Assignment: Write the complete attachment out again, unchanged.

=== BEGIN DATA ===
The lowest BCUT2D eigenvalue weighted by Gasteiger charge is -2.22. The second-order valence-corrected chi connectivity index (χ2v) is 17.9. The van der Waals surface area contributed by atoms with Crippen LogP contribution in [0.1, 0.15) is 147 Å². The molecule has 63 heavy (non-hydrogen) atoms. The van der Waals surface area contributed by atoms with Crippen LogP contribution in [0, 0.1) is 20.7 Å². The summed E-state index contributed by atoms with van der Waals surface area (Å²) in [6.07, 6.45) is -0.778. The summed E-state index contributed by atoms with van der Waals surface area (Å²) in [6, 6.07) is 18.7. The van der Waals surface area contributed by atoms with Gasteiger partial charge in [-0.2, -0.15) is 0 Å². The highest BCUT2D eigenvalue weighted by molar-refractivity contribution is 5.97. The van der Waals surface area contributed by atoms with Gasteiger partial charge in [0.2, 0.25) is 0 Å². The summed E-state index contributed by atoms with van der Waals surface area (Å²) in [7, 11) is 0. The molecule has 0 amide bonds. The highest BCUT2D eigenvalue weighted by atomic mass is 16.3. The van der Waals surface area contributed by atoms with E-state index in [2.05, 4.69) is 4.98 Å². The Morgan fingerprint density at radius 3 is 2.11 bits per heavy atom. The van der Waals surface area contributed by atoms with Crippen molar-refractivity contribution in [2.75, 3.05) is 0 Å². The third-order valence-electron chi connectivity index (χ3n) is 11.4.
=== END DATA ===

The lowest BCUT2D eigenvalue weighted by Gasteiger charge is -2.22. The second-order valence-corrected chi connectivity index (χ2v) is 17.9. The van der Waals surface area contributed by atoms with Crippen LogP contribution in [0.1, 0.15) is 147 Å². The molecule has 63 heavy (non-hydrogen) atoms. The van der Waals surface area contributed by atoms with Crippen LogP contribution in [0, 0.1) is 20.7 Å². The summed E-state index contributed by atoms with van der Waals surface area (Å²) in [6.07, 6.45) is -0.778. The summed E-state index contributed by atoms with van der Waals surface area (Å²) in [6, 6.07) is 18.7. The van der Waals surface area contributed by atoms with Gasteiger partial charge in [-0.2, -0.15) is 0 Å². The highest BCUT2D eigenvalue weighted by molar-refractivity contribution is 5.97. The van der Waals surface area contributed by atoms with Gasteiger partial charge in [0.2, 0.25) is 0 Å². The summed E-state index contributed by atoms with van der Waals surface area (Å²) in [7, 11) is 0. The molecule has 0 amide bonds. The highest BCUT2D eigenvalue weighted by atomic mass is 16.3. The van der Waals surface area contributed by atoms with E-state index in [2.05, 4.69) is 4.98 Å². The Morgan fingerprint density at radius 3 is 2.11 bits per heavy atom. The van der Waals surface area contributed by atoms with Crippen molar-refractivity contribution in [2.75, 3.05) is 0 Å². The third-order valence-electron chi connectivity index (χ3n) is 11.4.